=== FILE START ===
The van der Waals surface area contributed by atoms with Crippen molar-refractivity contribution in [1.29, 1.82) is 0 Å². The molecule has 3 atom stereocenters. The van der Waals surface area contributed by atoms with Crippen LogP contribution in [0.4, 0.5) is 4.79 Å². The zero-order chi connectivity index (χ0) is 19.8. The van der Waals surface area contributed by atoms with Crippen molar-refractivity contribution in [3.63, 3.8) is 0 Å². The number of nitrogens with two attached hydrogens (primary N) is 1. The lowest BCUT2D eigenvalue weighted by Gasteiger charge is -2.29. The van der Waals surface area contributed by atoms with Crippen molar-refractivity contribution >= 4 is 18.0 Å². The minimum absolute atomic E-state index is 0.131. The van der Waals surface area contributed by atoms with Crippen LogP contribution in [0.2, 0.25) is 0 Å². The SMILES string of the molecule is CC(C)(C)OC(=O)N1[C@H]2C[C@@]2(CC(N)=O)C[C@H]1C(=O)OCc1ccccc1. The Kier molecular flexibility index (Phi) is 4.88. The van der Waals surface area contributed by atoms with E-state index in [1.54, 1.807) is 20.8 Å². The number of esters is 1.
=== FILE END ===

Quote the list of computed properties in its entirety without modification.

The van der Waals surface area contributed by atoms with Crippen molar-refractivity contribution in [1.29, 1.82) is 0 Å². The molecule has 3 atom stereocenters. The van der Waals surface area contributed by atoms with Crippen LogP contribution in [0.4, 0.5) is 4.79 Å². The zero-order chi connectivity index (χ0) is 19.8. The van der Waals surface area contributed by atoms with Crippen molar-refractivity contribution in [3.63, 3.8) is 0 Å². The number of nitrogens with two attached hydrogens (primary N) is 1. The lowest BCUT2D eigenvalue weighted by Gasteiger charge is -2.29. The van der Waals surface area contributed by atoms with Crippen molar-refractivity contribution >= 4 is 18.0 Å². The minimum absolute atomic E-state index is 0.131. The van der Waals surface area contributed by atoms with Crippen LogP contribution in [0.2, 0.25) is 0 Å². The SMILES string of the molecule is CC(C)(C)OC(=O)N1[C@H]2C[C@@]2(CC(N)=O)C[C@H]1C(=O)OCc1ccccc1. The Kier molecular flexibility index (Phi) is 4.88. The van der Waals surface area contributed by atoms with E-state index in [1.54, 1.807) is 20.8 Å². The number of esters is 1.